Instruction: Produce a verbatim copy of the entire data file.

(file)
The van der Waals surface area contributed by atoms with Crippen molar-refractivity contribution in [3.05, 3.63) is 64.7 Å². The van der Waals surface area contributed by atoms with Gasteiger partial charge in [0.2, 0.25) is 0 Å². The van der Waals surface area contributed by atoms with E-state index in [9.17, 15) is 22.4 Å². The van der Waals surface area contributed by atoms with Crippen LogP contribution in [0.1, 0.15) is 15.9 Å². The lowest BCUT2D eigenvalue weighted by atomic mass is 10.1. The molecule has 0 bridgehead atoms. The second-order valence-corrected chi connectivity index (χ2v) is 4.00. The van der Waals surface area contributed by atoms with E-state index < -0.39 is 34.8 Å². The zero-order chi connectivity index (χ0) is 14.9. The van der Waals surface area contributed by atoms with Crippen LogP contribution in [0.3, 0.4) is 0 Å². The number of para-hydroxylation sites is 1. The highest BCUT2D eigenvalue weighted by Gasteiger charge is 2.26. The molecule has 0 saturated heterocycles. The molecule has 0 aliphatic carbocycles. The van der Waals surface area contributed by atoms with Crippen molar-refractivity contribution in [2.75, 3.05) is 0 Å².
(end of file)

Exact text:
The van der Waals surface area contributed by atoms with Crippen molar-refractivity contribution in [3.05, 3.63) is 64.7 Å². The van der Waals surface area contributed by atoms with Gasteiger partial charge in [0.2, 0.25) is 0 Å². The van der Waals surface area contributed by atoms with E-state index in [9.17, 15) is 22.4 Å². The van der Waals surface area contributed by atoms with Crippen LogP contribution in [0.1, 0.15) is 15.9 Å². The lowest BCUT2D eigenvalue weighted by atomic mass is 10.1. The molecule has 0 bridgehead atoms. The second-order valence-corrected chi connectivity index (χ2v) is 4.00. The van der Waals surface area contributed by atoms with E-state index < -0.39 is 34.8 Å². The zero-order chi connectivity index (χ0) is 14.9. The van der Waals surface area contributed by atoms with Crippen LogP contribution in [0.3, 0.4) is 0 Å². The number of para-hydroxylation sites is 1. The highest BCUT2D eigenvalue weighted by Gasteiger charge is 2.26. The molecule has 0 saturated heterocycles. The molecule has 0 aliphatic carbocycles. The van der Waals surface area contributed by atoms with Crippen molar-refractivity contribution in [2.75, 3.05) is 0 Å².